What is Intranasal sedation?
You may require dental treatment under sedation. Anxiety can be reduced by sedative drugs (medicines), which also make the patient drowsy. The dentist will be able to explain why the patient might benefit from having sedation.
Intranasal or “Transmucosal” sedation is generally given through a fine spray, which is squirted into the nose. The sedation drugs are absorbed through the lining of the nose and enter the bloodstream. It can take 5–10 minutes for the effects of the drug to work.
Once the sedation medicine has taken effect, for the patient’s safety, a needle is used to place a cannula (small plastic tube) in a vein in the back of the hand or in the arm. The dentist will use the cannula to reverse the effects of the sedation if necessary.
Benefits and risks of transmucosal sedation
Transmucosal sedation reduces anxiety and fear of dental treatment. This is particularly helpful if the patient is having a long, uncomfortable or more complicated procedure.
The dentist and members of the dental team are trained to give sedation. They watch the patient closely and treat any problems that may develop. An oxygen supply will be available and oxygen will be given by mask if necessary. They are also required to use appropriate monitoring equipment during sedation. There will be a recovery area where the patient will be observed until he or she has made a full recovery from the sedation.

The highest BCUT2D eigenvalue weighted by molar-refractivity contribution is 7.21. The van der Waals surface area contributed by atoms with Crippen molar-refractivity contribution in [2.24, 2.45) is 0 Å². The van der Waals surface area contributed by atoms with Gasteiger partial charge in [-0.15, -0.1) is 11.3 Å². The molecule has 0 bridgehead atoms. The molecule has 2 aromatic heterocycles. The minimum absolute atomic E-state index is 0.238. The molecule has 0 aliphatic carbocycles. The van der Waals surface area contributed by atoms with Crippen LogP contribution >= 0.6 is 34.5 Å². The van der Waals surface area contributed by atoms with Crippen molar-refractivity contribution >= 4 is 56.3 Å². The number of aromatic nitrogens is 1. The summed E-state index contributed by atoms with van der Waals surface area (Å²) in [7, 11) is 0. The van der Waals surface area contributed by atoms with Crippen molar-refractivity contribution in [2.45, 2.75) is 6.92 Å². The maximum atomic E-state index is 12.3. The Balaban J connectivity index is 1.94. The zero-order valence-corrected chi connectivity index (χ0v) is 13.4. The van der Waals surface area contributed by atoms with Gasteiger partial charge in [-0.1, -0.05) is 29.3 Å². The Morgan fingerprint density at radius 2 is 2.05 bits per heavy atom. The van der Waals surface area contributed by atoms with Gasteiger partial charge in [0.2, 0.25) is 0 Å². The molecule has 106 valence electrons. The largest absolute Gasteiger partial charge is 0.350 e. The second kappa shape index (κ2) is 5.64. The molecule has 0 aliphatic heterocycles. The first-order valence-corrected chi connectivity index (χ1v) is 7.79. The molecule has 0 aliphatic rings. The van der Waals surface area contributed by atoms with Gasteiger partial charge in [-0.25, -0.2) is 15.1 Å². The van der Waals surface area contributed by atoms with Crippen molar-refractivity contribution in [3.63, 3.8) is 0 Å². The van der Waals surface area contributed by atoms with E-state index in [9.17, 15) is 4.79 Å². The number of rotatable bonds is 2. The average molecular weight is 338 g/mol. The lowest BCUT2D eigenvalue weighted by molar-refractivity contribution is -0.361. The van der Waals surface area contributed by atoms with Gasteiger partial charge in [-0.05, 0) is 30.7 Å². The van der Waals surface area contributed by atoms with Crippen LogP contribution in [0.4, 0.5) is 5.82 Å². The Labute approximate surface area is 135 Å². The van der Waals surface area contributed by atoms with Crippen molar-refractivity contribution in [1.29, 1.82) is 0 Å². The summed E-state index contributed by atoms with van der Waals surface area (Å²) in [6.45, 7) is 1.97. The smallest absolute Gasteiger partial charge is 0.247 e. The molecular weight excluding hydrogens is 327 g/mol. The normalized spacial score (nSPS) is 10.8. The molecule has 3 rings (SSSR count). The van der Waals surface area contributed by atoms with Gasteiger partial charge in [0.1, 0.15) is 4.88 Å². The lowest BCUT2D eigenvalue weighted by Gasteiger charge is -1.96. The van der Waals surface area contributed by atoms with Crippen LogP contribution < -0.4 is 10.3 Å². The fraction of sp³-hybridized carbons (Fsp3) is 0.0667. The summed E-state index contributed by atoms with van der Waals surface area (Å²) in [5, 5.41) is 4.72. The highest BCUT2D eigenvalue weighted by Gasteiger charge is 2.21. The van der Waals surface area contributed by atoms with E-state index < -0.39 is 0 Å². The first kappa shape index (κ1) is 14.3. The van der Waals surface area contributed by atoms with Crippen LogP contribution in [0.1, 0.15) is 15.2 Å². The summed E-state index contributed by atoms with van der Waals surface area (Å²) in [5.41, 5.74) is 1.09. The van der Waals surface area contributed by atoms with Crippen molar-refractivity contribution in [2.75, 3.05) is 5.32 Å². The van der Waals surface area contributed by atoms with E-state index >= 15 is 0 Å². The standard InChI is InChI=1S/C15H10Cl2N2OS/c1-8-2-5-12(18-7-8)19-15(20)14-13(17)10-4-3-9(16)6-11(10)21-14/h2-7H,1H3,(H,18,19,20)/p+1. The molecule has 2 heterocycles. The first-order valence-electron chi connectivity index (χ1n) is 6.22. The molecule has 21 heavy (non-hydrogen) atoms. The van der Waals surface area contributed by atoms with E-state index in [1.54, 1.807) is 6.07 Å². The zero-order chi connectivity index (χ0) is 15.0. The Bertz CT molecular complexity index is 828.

It is a widely used technique but, as with the administration of any medicines, there are risks associated with intranasal sedation. These risks include:
- A reduction of oxygen in the blood stream due to poor breathing during sedation. The patient may be asked by the dentist/sedationist to take deep breaths to correct this. The dentist/sedationist will continually monitor the patient’s breathing and oxygen levels throughout the procedure.
- Bruising at the site of the cannula. This may take several days to fade completely.
- Very rare risks are allergic reactions to the sedative drugs the patient has been given or vomiting during the procedure. The dentist/ sedationist will discuss any concerns that you may have about the patient prior to the procedure taking place.
What to expect
The method of dental treatment planned for the patient in your care will be discussed with you at a separate assessment appointment. The dental treatment will take place at second and subsequent appointments.
In exceptional circumstances, treatment may be carried out on the same day as assessment. It is important that the dentist knows of any recent changes in the patient’s medical history and of any medicines being taken.
If you think you may be pregnant or breastfeeding, you need to let the dentist know. You may need to come back to have the treatment at another time.
Before the treatment is started, the dentist will need to take a full medical history and, if necessary, contact the patient’s general medical practitioner or specialist. You will need to have their blood pressure taken with a cuff on their arm and the level of oxygen in their blood measured with a clip on their finger.